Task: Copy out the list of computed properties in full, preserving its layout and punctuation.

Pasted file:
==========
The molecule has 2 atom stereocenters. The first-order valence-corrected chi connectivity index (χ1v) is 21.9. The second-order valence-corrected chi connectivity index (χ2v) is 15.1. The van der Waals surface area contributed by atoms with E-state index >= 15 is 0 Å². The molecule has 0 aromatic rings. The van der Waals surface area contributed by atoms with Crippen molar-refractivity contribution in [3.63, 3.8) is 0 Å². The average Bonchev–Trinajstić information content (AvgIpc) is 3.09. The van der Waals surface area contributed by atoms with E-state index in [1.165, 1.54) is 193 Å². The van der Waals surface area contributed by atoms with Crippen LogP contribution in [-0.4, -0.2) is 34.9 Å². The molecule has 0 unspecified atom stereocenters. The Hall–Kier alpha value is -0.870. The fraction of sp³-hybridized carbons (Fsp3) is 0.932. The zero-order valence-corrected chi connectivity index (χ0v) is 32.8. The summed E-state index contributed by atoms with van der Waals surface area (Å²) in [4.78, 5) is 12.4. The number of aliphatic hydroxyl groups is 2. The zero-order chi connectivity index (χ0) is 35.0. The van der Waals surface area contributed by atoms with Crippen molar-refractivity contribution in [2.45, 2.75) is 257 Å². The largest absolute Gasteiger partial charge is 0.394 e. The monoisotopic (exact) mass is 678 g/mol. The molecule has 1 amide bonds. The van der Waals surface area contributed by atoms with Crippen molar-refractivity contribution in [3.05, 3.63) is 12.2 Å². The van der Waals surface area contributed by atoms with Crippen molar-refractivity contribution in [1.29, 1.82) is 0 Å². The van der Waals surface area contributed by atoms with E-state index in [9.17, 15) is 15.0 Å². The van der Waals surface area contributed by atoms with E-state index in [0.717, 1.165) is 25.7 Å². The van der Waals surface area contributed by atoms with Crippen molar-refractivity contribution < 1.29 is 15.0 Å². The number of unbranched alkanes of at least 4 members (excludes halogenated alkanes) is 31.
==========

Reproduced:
The molecule has 2 atom stereocenters. The first-order valence-corrected chi connectivity index (χ1v) is 21.9. The second-order valence-corrected chi connectivity index (χ2v) is 15.1. The van der Waals surface area contributed by atoms with E-state index >= 15 is 0 Å². The molecule has 0 aromatic rings. The van der Waals surface area contributed by atoms with Crippen molar-refractivity contribution in [3.63, 3.8) is 0 Å². The average Bonchev–Trinajstić information content (AvgIpc) is 3.09. The van der Waals surface area contributed by atoms with E-state index in [1.165, 1.54) is 193 Å². The van der Waals surface area contributed by atoms with Crippen LogP contribution in [-0.4, -0.2) is 34.9 Å². The molecule has 0 unspecified atom stereocenters. The Hall–Kier alpha value is -0.870. The fraction of sp³-hybridized carbons (Fsp3) is 0.932. The zero-order valence-corrected chi connectivity index (χ0v) is 32.8. The summed E-state index contributed by atoms with van der Waals surface area (Å²) in [4.78, 5) is 12.4. The number of aliphatic hydroxyl groups is 2. The zero-order chi connectivity index (χ0) is 35.0. The van der Waals surface area contributed by atoms with Crippen molar-refractivity contribution in [2.45, 2.75) is 257 Å². The largest absolute Gasteiger partial charge is 0.394 e. The monoisotopic (exact) mass is 678 g/mol. The molecule has 1 amide bonds. The van der Waals surface area contributed by atoms with Crippen molar-refractivity contribution in [3.05, 3.63) is 12.2 Å². The van der Waals surface area contributed by atoms with Crippen molar-refractivity contribution in [1.29, 1.82) is 0 Å². The van der Waals surface area contributed by atoms with E-state index in [9.17, 15) is 15.0 Å². The van der Waals surface area contributed by atoms with E-state index in [0.717, 1.165) is 25.7 Å². The van der Waals surface area contributed by atoms with Crippen molar-refractivity contribution < 1.29 is 15.0 Å². The number of unbranched alkanes of at least 4 members (excludes halogenated alkanes) is 31.